France and England sure had an eye opener, with the way they were staring at Canada, all wary like, as the kid pounded at the plastic panels bordering the rink. In their defense, he was getting pretty frightening. But of course not as scary as Russia bearing down on America, chanting kolkolkol after Evan Lysacek won. America, being America, didn't back down and it would've erupted into a fistfight if Japan hadn't interfered.

Although nobody stopped Canada and America during the closing party. Once America was finally forced into the little celebration, he and Canada got into a shouting match. They took it outside and just let a rip. The nations figured they should let the boys get it out of their system so nobody stopped them.

Overall though, it was pretty fun. I mean, the nations throw the best parties in the world. They've lived centuries, they know how to get down and shake it. I may or may not have sneaked off to do a little sight-seeing (if you know what I mean). But I do feel sorry for the Canada scribe. Poor girl was absolutely frazzled with all the problems Canada had to deal with. Not that she did anything, but apparently just watching Canada do all that work was tiring enough.

See, that's what we are. We observe. We watch. We record. We try our hardest to interfere as little as possible. We're scribes. We're just here to take notes.

Some of the friendlier nations befriend their scribes. North Italy is a friendly nation by nature and befriending his scribe is an absolute must. And then there are some nations that keep their scribes at an arms length, like Germany. They just set up appointments and the scribe comes by, takes notes, and leaves. The nation and the scribe live in totally different spheres. My nation, America, leans more towards Italy-like relations. He's like a puppy like that, always craving attention. But if he calls me in the middle of the night screaming about Tony or scary movies one more time...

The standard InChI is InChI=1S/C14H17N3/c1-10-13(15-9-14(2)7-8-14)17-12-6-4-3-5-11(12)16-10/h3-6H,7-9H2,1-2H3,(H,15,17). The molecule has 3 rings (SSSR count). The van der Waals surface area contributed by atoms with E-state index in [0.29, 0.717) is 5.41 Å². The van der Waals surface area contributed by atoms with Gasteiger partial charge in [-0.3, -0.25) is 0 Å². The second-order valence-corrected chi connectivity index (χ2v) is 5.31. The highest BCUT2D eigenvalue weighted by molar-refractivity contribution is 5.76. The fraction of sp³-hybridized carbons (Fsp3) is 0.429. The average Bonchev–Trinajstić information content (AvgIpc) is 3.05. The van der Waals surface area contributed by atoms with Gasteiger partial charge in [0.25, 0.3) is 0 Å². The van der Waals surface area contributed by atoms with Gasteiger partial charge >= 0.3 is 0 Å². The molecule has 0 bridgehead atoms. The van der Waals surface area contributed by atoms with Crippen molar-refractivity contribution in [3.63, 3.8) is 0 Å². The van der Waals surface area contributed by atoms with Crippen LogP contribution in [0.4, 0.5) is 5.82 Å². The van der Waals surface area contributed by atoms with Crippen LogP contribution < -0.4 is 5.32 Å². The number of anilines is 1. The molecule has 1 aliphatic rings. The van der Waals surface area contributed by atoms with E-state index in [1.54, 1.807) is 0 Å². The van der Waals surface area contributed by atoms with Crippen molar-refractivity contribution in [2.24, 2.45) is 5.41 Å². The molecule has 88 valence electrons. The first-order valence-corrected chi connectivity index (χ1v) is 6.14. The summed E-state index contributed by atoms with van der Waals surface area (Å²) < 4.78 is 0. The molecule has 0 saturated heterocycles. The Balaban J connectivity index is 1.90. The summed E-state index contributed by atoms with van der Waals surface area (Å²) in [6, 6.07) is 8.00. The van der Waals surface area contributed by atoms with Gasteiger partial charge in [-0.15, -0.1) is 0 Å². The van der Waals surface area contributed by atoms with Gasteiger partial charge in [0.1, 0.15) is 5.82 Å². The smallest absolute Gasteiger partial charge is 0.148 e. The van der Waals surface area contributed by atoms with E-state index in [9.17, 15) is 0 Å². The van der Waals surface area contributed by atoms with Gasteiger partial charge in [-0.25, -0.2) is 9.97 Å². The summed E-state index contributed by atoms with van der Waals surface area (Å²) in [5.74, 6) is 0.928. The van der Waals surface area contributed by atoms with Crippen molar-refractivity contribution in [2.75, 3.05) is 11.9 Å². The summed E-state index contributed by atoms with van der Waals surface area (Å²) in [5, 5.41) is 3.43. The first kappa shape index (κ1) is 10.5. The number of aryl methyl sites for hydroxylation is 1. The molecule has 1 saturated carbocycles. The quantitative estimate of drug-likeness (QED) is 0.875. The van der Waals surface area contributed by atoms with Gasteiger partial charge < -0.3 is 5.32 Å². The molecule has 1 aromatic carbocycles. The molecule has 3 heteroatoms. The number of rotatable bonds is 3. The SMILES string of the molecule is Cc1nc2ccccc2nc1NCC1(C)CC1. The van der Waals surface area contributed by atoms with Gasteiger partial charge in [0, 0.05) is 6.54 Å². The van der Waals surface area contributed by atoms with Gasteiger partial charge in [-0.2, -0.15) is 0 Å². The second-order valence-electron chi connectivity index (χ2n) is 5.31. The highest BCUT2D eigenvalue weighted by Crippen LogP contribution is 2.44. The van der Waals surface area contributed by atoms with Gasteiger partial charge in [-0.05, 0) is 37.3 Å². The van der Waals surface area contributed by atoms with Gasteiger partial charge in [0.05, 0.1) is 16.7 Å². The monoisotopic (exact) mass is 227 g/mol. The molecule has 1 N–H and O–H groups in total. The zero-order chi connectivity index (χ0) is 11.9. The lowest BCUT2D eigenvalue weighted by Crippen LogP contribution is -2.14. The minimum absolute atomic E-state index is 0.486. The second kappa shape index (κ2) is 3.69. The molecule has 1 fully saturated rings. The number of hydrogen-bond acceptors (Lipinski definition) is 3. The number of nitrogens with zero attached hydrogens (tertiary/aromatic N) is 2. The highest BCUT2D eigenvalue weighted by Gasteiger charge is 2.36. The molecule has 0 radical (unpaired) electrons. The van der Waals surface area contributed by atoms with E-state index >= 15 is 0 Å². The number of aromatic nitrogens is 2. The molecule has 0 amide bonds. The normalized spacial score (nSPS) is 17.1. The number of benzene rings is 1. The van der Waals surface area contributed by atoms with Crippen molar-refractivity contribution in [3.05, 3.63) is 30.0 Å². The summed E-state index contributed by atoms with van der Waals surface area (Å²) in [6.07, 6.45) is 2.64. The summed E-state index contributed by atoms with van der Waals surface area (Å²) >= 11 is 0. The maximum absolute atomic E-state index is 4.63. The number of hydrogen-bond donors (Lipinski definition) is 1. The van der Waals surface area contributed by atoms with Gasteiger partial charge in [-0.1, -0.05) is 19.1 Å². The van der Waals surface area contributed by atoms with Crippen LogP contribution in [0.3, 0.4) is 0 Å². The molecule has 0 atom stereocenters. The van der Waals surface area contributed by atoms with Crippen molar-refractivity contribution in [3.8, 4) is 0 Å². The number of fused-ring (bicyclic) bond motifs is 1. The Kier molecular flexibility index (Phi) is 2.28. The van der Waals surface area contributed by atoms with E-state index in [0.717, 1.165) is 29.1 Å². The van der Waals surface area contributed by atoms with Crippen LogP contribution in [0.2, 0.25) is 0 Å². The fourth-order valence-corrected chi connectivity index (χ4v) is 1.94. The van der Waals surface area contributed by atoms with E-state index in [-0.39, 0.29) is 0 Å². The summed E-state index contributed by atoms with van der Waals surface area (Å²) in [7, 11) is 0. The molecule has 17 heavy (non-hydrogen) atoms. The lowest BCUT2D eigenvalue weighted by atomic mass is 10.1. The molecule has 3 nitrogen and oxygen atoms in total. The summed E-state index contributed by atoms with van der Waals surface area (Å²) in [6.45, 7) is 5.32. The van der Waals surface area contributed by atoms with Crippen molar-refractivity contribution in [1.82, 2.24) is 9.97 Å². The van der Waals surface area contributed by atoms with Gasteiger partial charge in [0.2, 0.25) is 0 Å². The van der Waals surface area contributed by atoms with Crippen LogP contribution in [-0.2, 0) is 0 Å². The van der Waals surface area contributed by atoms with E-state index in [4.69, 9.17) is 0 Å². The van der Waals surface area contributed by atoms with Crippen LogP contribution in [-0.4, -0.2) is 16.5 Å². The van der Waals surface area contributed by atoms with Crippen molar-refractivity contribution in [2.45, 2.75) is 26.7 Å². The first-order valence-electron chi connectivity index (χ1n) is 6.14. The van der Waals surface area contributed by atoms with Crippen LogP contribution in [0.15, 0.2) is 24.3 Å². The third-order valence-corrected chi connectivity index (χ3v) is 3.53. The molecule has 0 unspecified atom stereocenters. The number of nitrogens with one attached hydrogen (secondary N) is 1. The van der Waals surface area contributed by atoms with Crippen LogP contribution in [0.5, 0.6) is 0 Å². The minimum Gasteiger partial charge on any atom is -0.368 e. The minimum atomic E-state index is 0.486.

I guess you could say we're friends but that's a stretch. I'm just doing my job. We're like co-workers but at the same time not. Because all this observing leads us to learning about the nation, probably more than the nations knows about himself. But hey, that comes with the job description. We're here to be the second pair of eyes to pick out all the things the nations can't see.

And you know, with all the time spent together, scribes often eventually befriend their nations. Attachment is created, and when disaster strikes, whether a scribe is called to work or not, the scribe will be there at the nation's side. Which is sweet. except for the amount of paperwork the scribe has to finish to report what the nation's status is. Because attachment or not, the job still stands.

We are scribes. We are here to record the events around us and make careful observations on our country.

But then there are some scribes that go above and beyond the call of duty. There's been one scribe that's been making a name for himself. And since he hasn't been fired from his job yet, I guess the nations are okay with what he's doing. You might recognize him. You might not. But online, where he publishes his work, he's gotten popular. You see, he takes what he learns as Japan's scribe and turns it into little comics. People apparently love it and he's become an internet sensation. But he's still a scribe though no matter how many fans his comic gets.

I've met him a few times. He's always beside Japan. Scrawny dude, looks like Estonia.

I am, of course, talking about the one and only Hidekaz Himaruya.

A/N: To continue or not to continue? Review, otherwise, this will be a oneshot.